See: DNA Does Not Lie with George Geder @ #DeColonizeTheMind
You tested through AncestryDNA??
Then your ethnicity estimates are subject to change drastically, my ethnicity estimates changed from 86% Sub-Saharan African; 12% European; 2% South Central Asian and Native American, to 89% Sub-Saharan African; 12% European; and 1% Asian, only on AncestryDNA. My first highest percentage at first testing in 2014 on AncestryDNA was Ivory Coast/Ghana at 29% my dad’s was 28% Ivory Coast/Ghanaian. Back then AncestryDNA was relatively new to autosomal DNA testing. AncestryDNA like most DNA companies utilizes a reference panel of DNA sampled from various regions to compare our genetic similarities and obtain these estimates. The reference panel for Europeans is higher than that for Continental African populations.
After the first update in 2019, my highest percentage drastically changed again to 48% Cameroon, 22% Benin Togo, with very small percentages of Ivory Coast/Ghanaian remaining. I became 87% Sub-Saharan African; 12% European; and retained 1% Native American North- Central, South, with 2% Ivory Coast/Ghanaian this update.
The third update my highest result drastically changed again to 39% Nigerian now, with the second highest percentage being 30% Cameroon. I was 88% Sub-Saharan African with this change. Although, I was more satisfied with these latest results I don’t trust AncestryDNA anymore, but at least now they are a little more in sync with 23 and me results which results I do trust.
23 and me kept their regions broad until they acquired more data to make a change and when they update their estimates the changes are subtle. In 2012, 23 and me did a promotional for African Americans called, Roots into the Future which was free to the first 50,000 participants. I believe, they have a broader reference panel for African DNA than AncestryDNA does.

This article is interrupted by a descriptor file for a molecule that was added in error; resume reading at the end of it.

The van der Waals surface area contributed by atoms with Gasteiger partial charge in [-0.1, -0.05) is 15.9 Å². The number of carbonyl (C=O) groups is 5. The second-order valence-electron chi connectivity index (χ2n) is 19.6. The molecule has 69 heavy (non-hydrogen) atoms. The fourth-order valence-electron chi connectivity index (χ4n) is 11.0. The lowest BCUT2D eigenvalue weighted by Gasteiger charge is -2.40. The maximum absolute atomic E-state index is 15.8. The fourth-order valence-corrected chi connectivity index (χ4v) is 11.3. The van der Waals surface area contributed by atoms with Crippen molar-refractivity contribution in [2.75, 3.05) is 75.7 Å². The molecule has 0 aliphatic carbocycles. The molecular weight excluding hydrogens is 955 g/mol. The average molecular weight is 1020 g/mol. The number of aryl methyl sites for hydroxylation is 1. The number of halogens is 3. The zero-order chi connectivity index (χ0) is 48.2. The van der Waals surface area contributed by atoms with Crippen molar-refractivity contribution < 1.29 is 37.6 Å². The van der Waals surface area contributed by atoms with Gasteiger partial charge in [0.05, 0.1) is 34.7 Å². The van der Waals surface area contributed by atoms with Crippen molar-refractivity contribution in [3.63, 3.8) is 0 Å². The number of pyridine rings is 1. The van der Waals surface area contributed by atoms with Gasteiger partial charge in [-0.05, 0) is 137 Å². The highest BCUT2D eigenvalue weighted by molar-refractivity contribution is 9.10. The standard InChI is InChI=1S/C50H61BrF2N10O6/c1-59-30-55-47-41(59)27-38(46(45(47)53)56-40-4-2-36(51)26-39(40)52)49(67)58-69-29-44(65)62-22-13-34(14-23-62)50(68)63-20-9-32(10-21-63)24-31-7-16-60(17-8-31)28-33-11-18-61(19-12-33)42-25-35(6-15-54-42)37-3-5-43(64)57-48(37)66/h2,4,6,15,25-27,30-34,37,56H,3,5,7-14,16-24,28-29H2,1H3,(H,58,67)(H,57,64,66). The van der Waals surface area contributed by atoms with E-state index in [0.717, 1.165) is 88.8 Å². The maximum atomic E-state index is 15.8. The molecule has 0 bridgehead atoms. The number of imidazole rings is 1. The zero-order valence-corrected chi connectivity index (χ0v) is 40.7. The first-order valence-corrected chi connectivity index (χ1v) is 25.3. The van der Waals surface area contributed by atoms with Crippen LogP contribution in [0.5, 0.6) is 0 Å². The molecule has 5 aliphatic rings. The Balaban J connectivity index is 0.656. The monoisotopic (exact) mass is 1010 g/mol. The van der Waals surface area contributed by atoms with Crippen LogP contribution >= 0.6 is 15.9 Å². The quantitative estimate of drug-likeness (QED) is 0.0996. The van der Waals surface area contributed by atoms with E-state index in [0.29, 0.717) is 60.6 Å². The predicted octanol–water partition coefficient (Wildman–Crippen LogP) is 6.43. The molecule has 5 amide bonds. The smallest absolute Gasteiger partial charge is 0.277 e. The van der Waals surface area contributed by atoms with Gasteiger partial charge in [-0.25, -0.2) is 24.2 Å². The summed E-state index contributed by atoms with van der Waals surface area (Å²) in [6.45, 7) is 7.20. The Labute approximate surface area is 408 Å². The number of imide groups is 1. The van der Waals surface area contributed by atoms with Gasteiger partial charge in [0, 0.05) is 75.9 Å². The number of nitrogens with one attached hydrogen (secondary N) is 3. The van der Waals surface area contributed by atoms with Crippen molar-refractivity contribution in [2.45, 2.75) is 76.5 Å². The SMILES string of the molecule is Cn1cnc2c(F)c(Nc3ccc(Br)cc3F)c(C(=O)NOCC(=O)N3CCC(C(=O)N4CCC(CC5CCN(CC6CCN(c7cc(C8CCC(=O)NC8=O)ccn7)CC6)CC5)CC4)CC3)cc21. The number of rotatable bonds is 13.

I am happy when I see my percentages of African increase on AncestryDNA but the drastic increases are not factual. My dad is 91% Sub-Saharan African, he does have less than 10% European. I get more of my European from my mom side, my maternal aunt is 17% European and 82% Sub-Saharan African, I am 11.4% European and according to AncestryDNA they removed my small amounts of Native American but these percentages keep changing.
If I were you, to receive more accurate and confident conclusions look through your DNA relatives for 100% African DNA cousin matches from your DNA relative list on AncestryDNA and 23 and me. I have found more than thirty actual DNA matches having all four grandparents born in Africa, matching both myself, my dad, and my maternal Aunt Geneva.
Although, my dad does have more actual Nigerian DNA matches as his closest cousins from the Continent, but he also has two Ghanaian DNA cousins, and a few from the Senegambia Mali, as well. My aunts closest matches to date have been from Cameroon or bordering Cameroon and Nigeria, she also has two Ghanaian DNA matches who also match me, and many from Cape Verde. Our latest update from AncestryDNA makes my maternal aunt 33% Cameroon a more subtle change from her last one in August 2019. Mine is now 39% Nigerian and 31% Cameroon also more subtle change than before and my dad’s 38% Nigerian, 23% Mali, and he retains 3% Ghanaian.
They both have actual distant Congolese cousins too. I have many actual Nigerian cousin DNA matches both Igbo, Yoruba, Ekoi, and Ijo, and a couple Ashanti and Akan Ghanaian cousins as well, so although AncestryDNA took Ghana away completely, I know that I am related, they replaced my Ghana with Mali which is the region most Ghanaians migrated from (my dad does have a Mandingo DNA cousin from Mali), and a region that I greatly identify with, but I think they should add a community to Mali which explains the dispersal. Hey I might make that suggestion!
However, I think 23 and me is more accurate when it comes to African American DNA.
Thanks George Geder you can visit his blog at the above link.